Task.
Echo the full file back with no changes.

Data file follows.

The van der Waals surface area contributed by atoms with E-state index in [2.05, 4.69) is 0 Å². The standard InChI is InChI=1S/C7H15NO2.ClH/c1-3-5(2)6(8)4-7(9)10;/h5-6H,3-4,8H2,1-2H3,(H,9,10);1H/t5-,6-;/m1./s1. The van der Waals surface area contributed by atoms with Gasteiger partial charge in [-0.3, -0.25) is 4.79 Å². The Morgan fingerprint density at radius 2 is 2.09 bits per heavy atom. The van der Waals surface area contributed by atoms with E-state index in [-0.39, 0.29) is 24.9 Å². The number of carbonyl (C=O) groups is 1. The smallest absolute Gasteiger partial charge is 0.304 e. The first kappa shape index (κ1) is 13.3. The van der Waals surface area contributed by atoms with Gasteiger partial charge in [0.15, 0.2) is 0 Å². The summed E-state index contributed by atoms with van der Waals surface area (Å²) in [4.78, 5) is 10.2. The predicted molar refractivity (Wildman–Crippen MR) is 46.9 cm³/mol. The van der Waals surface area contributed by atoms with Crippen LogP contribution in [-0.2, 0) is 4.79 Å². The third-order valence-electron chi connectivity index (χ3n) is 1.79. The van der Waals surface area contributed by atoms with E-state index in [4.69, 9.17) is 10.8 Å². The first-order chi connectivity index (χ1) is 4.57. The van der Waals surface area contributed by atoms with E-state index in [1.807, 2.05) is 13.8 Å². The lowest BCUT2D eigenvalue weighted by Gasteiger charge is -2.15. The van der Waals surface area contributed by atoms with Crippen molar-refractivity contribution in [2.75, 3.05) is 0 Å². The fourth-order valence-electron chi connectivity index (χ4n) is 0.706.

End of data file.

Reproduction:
The van der Waals surface area contributed by atoms with E-state index in [2.05, 4.69) is 0 Å². The standard InChI is InChI=1S/C7H15NO2.ClH/c1-3-5(2)6(8)4-7(9)10;/h5-6H,3-4,8H2,1-2H3,(H,9,10);1H/t5-,6-;/m1./s1. The van der Waals surface area contributed by atoms with Gasteiger partial charge in [-0.3, -0.25) is 4.79 Å². The Morgan fingerprint density at radius 2 is 2.09 bits per heavy atom. The van der Waals surface area contributed by atoms with E-state index in [-0.39, 0.29) is 24.9 Å². The number of carbonyl (C=O) groups is 1. The smallest absolute Gasteiger partial charge is 0.304 e. The first kappa shape index (κ1) is 13.3. The van der Waals surface area contributed by atoms with Gasteiger partial charge in [0.15, 0.2) is 0 Å². The summed E-state index contributed by atoms with van der Waals surface area (Å²) in [4.78, 5) is 10.2. The predicted molar refractivity (Wildman–Crippen MR) is 46.9 cm³/mol. The van der Waals surface area contributed by atoms with Crippen LogP contribution in [-0.2, 0) is 4.79 Å². The third-order valence-electron chi connectivity index (χ3n) is 1.79. The van der Waals surface area contributed by atoms with E-state index in [4.69, 9.17) is 10.8 Å². The first-order chi connectivity index (χ1) is 4.57. The van der Waals surface area contributed by atoms with E-state index in [1.807, 2.05) is 13.8 Å². The lowest BCUT2D eigenvalue weighted by Gasteiger charge is -2.15. The van der Waals surface area contributed by atoms with Crippen molar-refractivity contribution in [2.75, 3.05) is 0 Å². The fourth-order valence-electron chi connectivity index (χ4n) is 0.706.